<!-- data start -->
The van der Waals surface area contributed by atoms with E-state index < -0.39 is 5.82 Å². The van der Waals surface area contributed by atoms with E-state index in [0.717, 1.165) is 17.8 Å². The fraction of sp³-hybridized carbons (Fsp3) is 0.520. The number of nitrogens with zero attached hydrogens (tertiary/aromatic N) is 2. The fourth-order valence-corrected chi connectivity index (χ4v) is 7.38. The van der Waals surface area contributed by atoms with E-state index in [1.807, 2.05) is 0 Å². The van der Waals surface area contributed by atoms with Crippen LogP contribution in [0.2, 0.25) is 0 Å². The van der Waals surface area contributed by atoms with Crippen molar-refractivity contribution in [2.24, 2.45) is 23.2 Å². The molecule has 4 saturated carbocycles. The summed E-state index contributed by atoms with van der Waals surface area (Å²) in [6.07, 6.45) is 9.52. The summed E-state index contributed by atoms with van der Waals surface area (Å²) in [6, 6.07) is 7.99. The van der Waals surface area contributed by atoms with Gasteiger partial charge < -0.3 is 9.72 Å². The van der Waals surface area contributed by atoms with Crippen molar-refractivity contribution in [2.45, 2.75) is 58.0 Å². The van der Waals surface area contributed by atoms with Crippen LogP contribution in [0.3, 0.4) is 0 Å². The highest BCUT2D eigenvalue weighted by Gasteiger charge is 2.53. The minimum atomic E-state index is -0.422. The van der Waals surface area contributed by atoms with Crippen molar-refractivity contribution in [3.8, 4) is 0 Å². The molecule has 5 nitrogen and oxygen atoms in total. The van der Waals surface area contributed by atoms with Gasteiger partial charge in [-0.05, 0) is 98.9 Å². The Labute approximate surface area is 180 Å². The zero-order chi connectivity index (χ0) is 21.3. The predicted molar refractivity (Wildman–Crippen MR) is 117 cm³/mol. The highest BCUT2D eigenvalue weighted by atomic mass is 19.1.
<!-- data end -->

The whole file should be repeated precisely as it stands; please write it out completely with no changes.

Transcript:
The van der Waals surface area contributed by atoms with E-state index < -0.39 is 5.82 Å². The van der Waals surface area contributed by atoms with E-state index in [0.717, 1.165) is 17.8 Å². The fraction of sp³-hybridized carbons (Fsp3) is 0.520. The number of nitrogens with zero attached hydrogens (tertiary/aromatic N) is 2. The fourth-order valence-corrected chi connectivity index (χ4v) is 7.38. The van der Waals surface area contributed by atoms with E-state index in [1.807, 2.05) is 0 Å². The van der Waals surface area contributed by atoms with Crippen LogP contribution in [0.2, 0.25) is 0 Å². The van der Waals surface area contributed by atoms with Crippen molar-refractivity contribution in [2.24, 2.45) is 23.2 Å². The molecule has 4 saturated carbocycles. The summed E-state index contributed by atoms with van der Waals surface area (Å²) in [6.07, 6.45) is 9.52. The summed E-state index contributed by atoms with van der Waals surface area (Å²) in [6, 6.07) is 7.99. The van der Waals surface area contributed by atoms with Gasteiger partial charge < -0.3 is 9.72 Å². The van der Waals surface area contributed by atoms with Crippen molar-refractivity contribution in [2.45, 2.75) is 58.0 Å². The van der Waals surface area contributed by atoms with Crippen LogP contribution in [0.3, 0.4) is 0 Å². The highest BCUT2D eigenvalue weighted by Gasteiger charge is 2.53. The minimum atomic E-state index is -0.422. The van der Waals surface area contributed by atoms with Crippen molar-refractivity contribution in [3.8, 4) is 0 Å². The molecule has 5 nitrogen and oxygen atoms in total. The van der Waals surface area contributed by atoms with Gasteiger partial charge in [-0.05, 0) is 98.9 Å². The Labute approximate surface area is 180 Å². The zero-order chi connectivity index (χ0) is 21.3. The predicted molar refractivity (Wildman–Crippen MR) is 117 cm³/mol. The highest BCUT2D eigenvalue weighted by atomic mass is 19.1.